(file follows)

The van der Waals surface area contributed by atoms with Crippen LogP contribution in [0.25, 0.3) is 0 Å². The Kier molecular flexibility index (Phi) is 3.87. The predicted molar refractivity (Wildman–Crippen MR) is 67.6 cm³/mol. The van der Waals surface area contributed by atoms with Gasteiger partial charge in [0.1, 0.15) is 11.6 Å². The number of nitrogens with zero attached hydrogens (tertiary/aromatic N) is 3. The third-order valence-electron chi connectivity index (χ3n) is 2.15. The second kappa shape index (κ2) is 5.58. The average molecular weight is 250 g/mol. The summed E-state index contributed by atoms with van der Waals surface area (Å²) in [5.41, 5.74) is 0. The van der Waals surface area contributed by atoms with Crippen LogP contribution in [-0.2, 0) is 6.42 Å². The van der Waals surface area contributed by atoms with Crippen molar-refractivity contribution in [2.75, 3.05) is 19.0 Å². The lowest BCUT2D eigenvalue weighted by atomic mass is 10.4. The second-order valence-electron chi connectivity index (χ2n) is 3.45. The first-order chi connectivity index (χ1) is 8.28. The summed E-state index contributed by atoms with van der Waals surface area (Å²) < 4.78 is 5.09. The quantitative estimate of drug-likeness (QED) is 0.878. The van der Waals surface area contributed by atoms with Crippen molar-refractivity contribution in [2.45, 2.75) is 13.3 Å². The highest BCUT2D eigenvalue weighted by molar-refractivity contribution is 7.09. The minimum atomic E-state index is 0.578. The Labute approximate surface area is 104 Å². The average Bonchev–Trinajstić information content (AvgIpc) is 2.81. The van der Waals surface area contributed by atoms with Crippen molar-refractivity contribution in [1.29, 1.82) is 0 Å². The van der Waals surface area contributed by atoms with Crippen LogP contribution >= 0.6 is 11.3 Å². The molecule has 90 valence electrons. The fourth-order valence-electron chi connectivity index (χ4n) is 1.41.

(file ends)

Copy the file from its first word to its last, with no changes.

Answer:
The van der Waals surface area contributed by atoms with Crippen LogP contribution in [0.25, 0.3) is 0 Å². The Kier molecular flexibility index (Phi) is 3.87. The predicted molar refractivity (Wildman–Crippen MR) is 67.6 cm³/mol. The van der Waals surface area contributed by atoms with Gasteiger partial charge in [0.1, 0.15) is 11.6 Å². The number of nitrogens with zero attached hydrogens (tertiary/aromatic N) is 3. The third-order valence-electron chi connectivity index (χ3n) is 2.15. The second kappa shape index (κ2) is 5.58. The average molecular weight is 250 g/mol. The summed E-state index contributed by atoms with van der Waals surface area (Å²) in [5.41, 5.74) is 0. The van der Waals surface area contributed by atoms with Crippen LogP contribution in [-0.2, 0) is 6.42 Å². The van der Waals surface area contributed by atoms with Crippen molar-refractivity contribution in [2.75, 3.05) is 19.0 Å². The lowest BCUT2D eigenvalue weighted by atomic mass is 10.4. The second-order valence-electron chi connectivity index (χ2n) is 3.45. The first-order chi connectivity index (χ1) is 8.28. The summed E-state index contributed by atoms with van der Waals surface area (Å²) < 4.78 is 5.09. The quantitative estimate of drug-likeness (QED) is 0.878. The van der Waals surface area contributed by atoms with Crippen molar-refractivity contribution in [2.45, 2.75) is 13.3 Å². The highest BCUT2D eigenvalue weighted by molar-refractivity contribution is 7.09. The minimum atomic E-state index is 0.578. The Labute approximate surface area is 104 Å². The average Bonchev–Trinajstić information content (AvgIpc) is 2.81. The van der Waals surface area contributed by atoms with Crippen molar-refractivity contribution in [1.29, 1.82) is 0 Å². The van der Waals surface area contributed by atoms with Crippen LogP contribution >= 0.6 is 11.3 Å². The molecule has 90 valence electrons. The fourth-order valence-electron chi connectivity index (χ4n) is 1.41.